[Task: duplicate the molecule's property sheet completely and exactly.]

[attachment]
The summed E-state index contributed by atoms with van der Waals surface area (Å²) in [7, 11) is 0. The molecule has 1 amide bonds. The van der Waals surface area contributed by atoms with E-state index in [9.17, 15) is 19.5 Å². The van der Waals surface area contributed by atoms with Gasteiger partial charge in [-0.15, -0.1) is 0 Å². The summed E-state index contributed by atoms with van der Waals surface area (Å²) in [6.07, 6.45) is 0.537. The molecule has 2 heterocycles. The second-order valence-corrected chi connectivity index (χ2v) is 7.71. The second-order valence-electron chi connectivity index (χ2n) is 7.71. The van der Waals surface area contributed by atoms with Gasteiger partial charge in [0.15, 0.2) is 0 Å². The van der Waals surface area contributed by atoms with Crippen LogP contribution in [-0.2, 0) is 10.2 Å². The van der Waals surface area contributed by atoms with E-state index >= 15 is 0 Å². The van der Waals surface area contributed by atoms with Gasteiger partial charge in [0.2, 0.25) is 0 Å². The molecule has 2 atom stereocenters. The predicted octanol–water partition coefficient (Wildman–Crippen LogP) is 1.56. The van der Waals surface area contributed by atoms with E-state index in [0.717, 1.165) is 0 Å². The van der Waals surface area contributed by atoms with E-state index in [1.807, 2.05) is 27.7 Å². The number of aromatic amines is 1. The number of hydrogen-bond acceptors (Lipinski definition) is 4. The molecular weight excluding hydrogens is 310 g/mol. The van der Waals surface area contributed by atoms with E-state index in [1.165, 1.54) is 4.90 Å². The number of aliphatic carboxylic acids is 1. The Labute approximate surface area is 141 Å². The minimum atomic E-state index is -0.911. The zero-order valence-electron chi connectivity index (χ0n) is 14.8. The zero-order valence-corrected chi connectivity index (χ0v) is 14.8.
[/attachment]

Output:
The summed E-state index contributed by atoms with van der Waals surface area (Å²) in [7, 11) is 0. The molecule has 1 amide bonds. The van der Waals surface area contributed by atoms with E-state index in [9.17, 15) is 19.5 Å². The van der Waals surface area contributed by atoms with Gasteiger partial charge in [-0.15, -0.1) is 0 Å². The summed E-state index contributed by atoms with van der Waals surface area (Å²) in [6.07, 6.45) is 0.537. The molecule has 2 heterocycles. The second-order valence-corrected chi connectivity index (χ2v) is 7.71. The second-order valence-electron chi connectivity index (χ2n) is 7.71. The van der Waals surface area contributed by atoms with Gasteiger partial charge in [0.15, 0.2) is 0 Å². The van der Waals surface area contributed by atoms with Crippen LogP contribution in [-0.2, 0) is 10.2 Å². The van der Waals surface area contributed by atoms with E-state index >= 15 is 0 Å². The van der Waals surface area contributed by atoms with Gasteiger partial charge in [0.2, 0.25) is 0 Å². The molecule has 2 atom stereocenters. The predicted octanol–water partition coefficient (Wildman–Crippen LogP) is 1.56. The van der Waals surface area contributed by atoms with E-state index in [0.717, 1.165) is 0 Å². The van der Waals surface area contributed by atoms with E-state index in [1.807, 2.05) is 27.7 Å². The number of aromatic amines is 1. The number of hydrogen-bond acceptors (Lipinski definition) is 4. The molecular weight excluding hydrogens is 310 g/mol. The van der Waals surface area contributed by atoms with E-state index in [1.165, 1.54) is 4.90 Å². The number of aliphatic carboxylic acids is 1. The Labute approximate surface area is 141 Å². The minimum atomic E-state index is -0.911. The zero-order valence-electron chi connectivity index (χ0n) is 14.8. The zero-order valence-corrected chi connectivity index (χ0v) is 14.8.